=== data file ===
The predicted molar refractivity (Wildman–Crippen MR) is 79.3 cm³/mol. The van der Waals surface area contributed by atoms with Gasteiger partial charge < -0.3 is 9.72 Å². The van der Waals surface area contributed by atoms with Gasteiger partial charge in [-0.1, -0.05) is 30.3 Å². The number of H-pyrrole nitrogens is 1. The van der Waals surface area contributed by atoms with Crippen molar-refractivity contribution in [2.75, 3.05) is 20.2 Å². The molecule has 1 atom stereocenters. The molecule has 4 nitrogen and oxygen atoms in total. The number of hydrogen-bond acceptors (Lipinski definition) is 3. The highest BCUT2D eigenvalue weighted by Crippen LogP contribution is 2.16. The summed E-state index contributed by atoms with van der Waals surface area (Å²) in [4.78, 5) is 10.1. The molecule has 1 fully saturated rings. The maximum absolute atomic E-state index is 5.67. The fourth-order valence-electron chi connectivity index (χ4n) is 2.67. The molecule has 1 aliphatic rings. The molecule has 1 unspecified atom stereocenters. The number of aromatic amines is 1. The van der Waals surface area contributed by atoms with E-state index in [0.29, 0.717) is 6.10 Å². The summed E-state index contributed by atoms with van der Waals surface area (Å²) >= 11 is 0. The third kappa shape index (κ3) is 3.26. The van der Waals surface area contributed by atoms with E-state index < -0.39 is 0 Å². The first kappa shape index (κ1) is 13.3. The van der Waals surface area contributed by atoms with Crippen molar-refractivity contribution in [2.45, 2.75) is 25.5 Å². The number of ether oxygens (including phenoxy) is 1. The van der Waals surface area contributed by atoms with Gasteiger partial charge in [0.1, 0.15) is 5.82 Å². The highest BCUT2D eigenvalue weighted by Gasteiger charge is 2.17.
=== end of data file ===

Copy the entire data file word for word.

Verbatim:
The predicted molar refractivity (Wildman–Crippen MR) is 79.3 cm³/mol. The van der Waals surface area contributed by atoms with Gasteiger partial charge < -0.3 is 9.72 Å². The van der Waals surface area contributed by atoms with Gasteiger partial charge in [-0.1, -0.05) is 30.3 Å². The number of H-pyrrole nitrogens is 1. The van der Waals surface area contributed by atoms with Crippen molar-refractivity contribution in [2.75, 3.05) is 20.2 Å². The molecule has 1 atom stereocenters. The molecule has 4 nitrogen and oxygen atoms in total. The number of hydrogen-bond acceptors (Lipinski definition) is 3. The highest BCUT2D eigenvalue weighted by Crippen LogP contribution is 2.16. The summed E-state index contributed by atoms with van der Waals surface area (Å²) in [4.78, 5) is 10.1. The molecule has 1 fully saturated rings. The maximum absolute atomic E-state index is 5.67. The fourth-order valence-electron chi connectivity index (χ4n) is 2.67. The molecule has 1 aliphatic rings. The molecule has 1 unspecified atom stereocenters. The number of aromatic amines is 1. The van der Waals surface area contributed by atoms with E-state index in [0.29, 0.717) is 6.10 Å². The summed E-state index contributed by atoms with van der Waals surface area (Å²) >= 11 is 0. The third kappa shape index (κ3) is 3.26. The van der Waals surface area contributed by atoms with E-state index < -0.39 is 0 Å². The first kappa shape index (κ1) is 13.3. The van der Waals surface area contributed by atoms with Crippen molar-refractivity contribution in [2.45, 2.75) is 25.5 Å². The number of ether oxygens (including phenoxy) is 1. The van der Waals surface area contributed by atoms with Gasteiger partial charge in [0.1, 0.15) is 5.82 Å². The highest BCUT2D eigenvalue weighted by Gasteiger charge is 2.17.